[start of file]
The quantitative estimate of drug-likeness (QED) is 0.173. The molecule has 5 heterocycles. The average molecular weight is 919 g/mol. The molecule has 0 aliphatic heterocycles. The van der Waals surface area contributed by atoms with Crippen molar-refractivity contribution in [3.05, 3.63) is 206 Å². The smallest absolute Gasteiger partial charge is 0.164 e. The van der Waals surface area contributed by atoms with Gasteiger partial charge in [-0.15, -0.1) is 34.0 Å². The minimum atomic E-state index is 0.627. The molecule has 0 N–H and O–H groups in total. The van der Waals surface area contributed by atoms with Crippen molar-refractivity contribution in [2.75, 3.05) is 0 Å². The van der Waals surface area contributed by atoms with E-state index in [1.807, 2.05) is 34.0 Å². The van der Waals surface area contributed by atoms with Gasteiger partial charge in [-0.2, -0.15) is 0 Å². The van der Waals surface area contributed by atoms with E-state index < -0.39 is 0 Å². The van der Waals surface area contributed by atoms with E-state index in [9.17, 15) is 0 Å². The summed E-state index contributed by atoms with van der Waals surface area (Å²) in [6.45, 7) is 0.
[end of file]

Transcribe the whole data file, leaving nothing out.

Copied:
The quantitative estimate of drug-likeness (QED) is 0.173. The molecule has 5 heterocycles. The average molecular weight is 919 g/mol. The molecule has 0 aliphatic heterocycles. The van der Waals surface area contributed by atoms with Crippen molar-refractivity contribution in [3.05, 3.63) is 206 Å². The smallest absolute Gasteiger partial charge is 0.164 e. The van der Waals surface area contributed by atoms with Gasteiger partial charge in [-0.15, -0.1) is 34.0 Å². The minimum atomic E-state index is 0.627. The molecule has 0 N–H and O–H groups in total. The van der Waals surface area contributed by atoms with Crippen molar-refractivity contribution in [2.75, 3.05) is 0 Å². The van der Waals surface area contributed by atoms with E-state index in [1.807, 2.05) is 34.0 Å². The van der Waals surface area contributed by atoms with Gasteiger partial charge in [-0.2, -0.15) is 0 Å². The van der Waals surface area contributed by atoms with E-state index < -0.39 is 0 Å². The van der Waals surface area contributed by atoms with E-state index in [9.17, 15) is 0 Å². The summed E-state index contributed by atoms with van der Waals surface area (Å²) in [6.45, 7) is 0.